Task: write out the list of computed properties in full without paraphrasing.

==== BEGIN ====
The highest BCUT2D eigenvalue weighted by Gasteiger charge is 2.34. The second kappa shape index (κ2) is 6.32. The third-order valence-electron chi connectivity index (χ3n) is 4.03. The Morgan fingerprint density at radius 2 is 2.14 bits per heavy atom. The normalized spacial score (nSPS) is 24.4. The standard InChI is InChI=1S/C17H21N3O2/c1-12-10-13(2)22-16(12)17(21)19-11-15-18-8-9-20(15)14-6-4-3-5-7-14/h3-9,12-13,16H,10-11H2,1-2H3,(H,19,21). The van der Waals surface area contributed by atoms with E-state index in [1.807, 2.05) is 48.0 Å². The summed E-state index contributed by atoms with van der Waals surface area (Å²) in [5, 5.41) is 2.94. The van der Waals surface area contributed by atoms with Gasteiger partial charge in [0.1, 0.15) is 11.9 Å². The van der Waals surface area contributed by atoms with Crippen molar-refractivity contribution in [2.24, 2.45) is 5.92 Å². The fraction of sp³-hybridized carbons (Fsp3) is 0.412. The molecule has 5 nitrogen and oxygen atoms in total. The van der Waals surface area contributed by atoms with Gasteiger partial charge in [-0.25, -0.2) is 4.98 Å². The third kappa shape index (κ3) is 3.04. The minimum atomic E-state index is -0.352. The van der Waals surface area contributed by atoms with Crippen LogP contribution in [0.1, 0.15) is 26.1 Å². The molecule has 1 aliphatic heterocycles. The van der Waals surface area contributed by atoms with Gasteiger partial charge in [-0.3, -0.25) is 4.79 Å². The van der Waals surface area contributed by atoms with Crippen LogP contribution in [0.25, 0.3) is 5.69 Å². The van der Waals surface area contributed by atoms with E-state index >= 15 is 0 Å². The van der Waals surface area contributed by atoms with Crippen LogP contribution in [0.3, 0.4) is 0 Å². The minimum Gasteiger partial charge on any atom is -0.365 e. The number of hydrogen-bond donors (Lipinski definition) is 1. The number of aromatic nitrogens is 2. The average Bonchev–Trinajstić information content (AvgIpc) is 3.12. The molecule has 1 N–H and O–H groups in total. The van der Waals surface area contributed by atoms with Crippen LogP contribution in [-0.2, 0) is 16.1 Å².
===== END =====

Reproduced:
The highest BCUT2D eigenvalue weighted by Gasteiger charge is 2.34. The second kappa shape index (κ2) is 6.32. The third-order valence-electron chi connectivity index (χ3n) is 4.03. The Morgan fingerprint density at radius 2 is 2.14 bits per heavy atom. The normalized spacial score (nSPS) is 24.4. The standard InChI is InChI=1S/C17H21N3O2/c1-12-10-13(2)22-16(12)17(21)19-11-15-18-8-9-20(15)14-6-4-3-5-7-14/h3-9,12-13,16H,10-11H2,1-2H3,(H,19,21). The van der Waals surface area contributed by atoms with E-state index in [1.807, 2.05) is 48.0 Å². The summed E-state index contributed by atoms with van der Waals surface area (Å²) in [5, 5.41) is 2.94. The van der Waals surface area contributed by atoms with Gasteiger partial charge in [0.1, 0.15) is 11.9 Å². The van der Waals surface area contributed by atoms with Crippen molar-refractivity contribution in [2.24, 2.45) is 5.92 Å². The fraction of sp³-hybridized carbons (Fsp3) is 0.412. The molecule has 5 nitrogen and oxygen atoms in total. The van der Waals surface area contributed by atoms with Gasteiger partial charge in [-0.25, -0.2) is 4.98 Å². The third kappa shape index (κ3) is 3.04. The minimum atomic E-state index is -0.352. The van der Waals surface area contributed by atoms with Crippen LogP contribution in [0.1, 0.15) is 26.1 Å². The molecule has 1 aliphatic heterocycles. The van der Waals surface area contributed by atoms with Gasteiger partial charge in [-0.3, -0.25) is 4.79 Å². The van der Waals surface area contributed by atoms with Crippen LogP contribution in [0.25, 0.3) is 5.69 Å². The van der Waals surface area contributed by atoms with E-state index >= 15 is 0 Å². The van der Waals surface area contributed by atoms with Crippen LogP contribution in [0.3, 0.4) is 0 Å². The minimum Gasteiger partial charge on any atom is -0.365 e. The number of hydrogen-bond donors (Lipinski definition) is 1. The number of aromatic nitrogens is 2. The average Bonchev–Trinajstić information content (AvgIpc) is 3.12. The molecule has 1 N–H and O–H groups in total. The van der Waals surface area contributed by atoms with Crippen LogP contribution in [-0.2, 0) is 16.1 Å².